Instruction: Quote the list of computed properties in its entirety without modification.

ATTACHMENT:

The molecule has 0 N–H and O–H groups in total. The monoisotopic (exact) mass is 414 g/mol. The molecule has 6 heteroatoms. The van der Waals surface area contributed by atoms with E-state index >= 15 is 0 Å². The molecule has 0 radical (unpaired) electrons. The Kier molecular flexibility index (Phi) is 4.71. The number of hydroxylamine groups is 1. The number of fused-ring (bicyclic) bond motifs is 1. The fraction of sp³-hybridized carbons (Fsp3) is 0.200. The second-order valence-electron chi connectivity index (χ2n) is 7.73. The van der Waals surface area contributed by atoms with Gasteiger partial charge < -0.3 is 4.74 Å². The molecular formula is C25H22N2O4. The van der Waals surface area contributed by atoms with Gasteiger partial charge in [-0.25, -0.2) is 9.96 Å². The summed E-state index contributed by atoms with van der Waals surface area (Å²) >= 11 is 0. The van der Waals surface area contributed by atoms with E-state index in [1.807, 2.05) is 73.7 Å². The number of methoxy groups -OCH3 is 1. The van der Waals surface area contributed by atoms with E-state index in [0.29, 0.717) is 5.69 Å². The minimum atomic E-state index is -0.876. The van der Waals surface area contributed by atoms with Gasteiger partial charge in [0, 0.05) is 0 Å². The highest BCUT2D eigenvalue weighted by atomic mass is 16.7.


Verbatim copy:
The molecule has 0 N–H and O–H groups in total. The monoisotopic (exact) mass is 414 g/mol. The molecule has 6 heteroatoms. The van der Waals surface area contributed by atoms with E-state index >= 15 is 0 Å². The molecule has 0 radical (unpaired) electrons. The Kier molecular flexibility index (Phi) is 4.71. The number of hydroxylamine groups is 1. The number of fused-ring (bicyclic) bond motifs is 1. The fraction of sp³-hybridized carbons (Fsp3) is 0.200. The second-order valence-electron chi connectivity index (χ2n) is 7.73. The van der Waals surface area contributed by atoms with Gasteiger partial charge < -0.3 is 4.74 Å². The molecular formula is C25H22N2O4. The van der Waals surface area contributed by atoms with Gasteiger partial charge in [-0.25, -0.2) is 9.96 Å². The summed E-state index contributed by atoms with van der Waals surface area (Å²) >= 11 is 0. The van der Waals surface area contributed by atoms with E-state index in [1.807, 2.05) is 73.7 Å². The number of methoxy groups -OCH3 is 1. The van der Waals surface area contributed by atoms with E-state index in [0.29, 0.717) is 5.69 Å². The minimum atomic E-state index is -0.876. The van der Waals surface area contributed by atoms with Gasteiger partial charge in [0, 0.05) is 0 Å². The highest BCUT2D eigenvalue weighted by atomic mass is 16.7.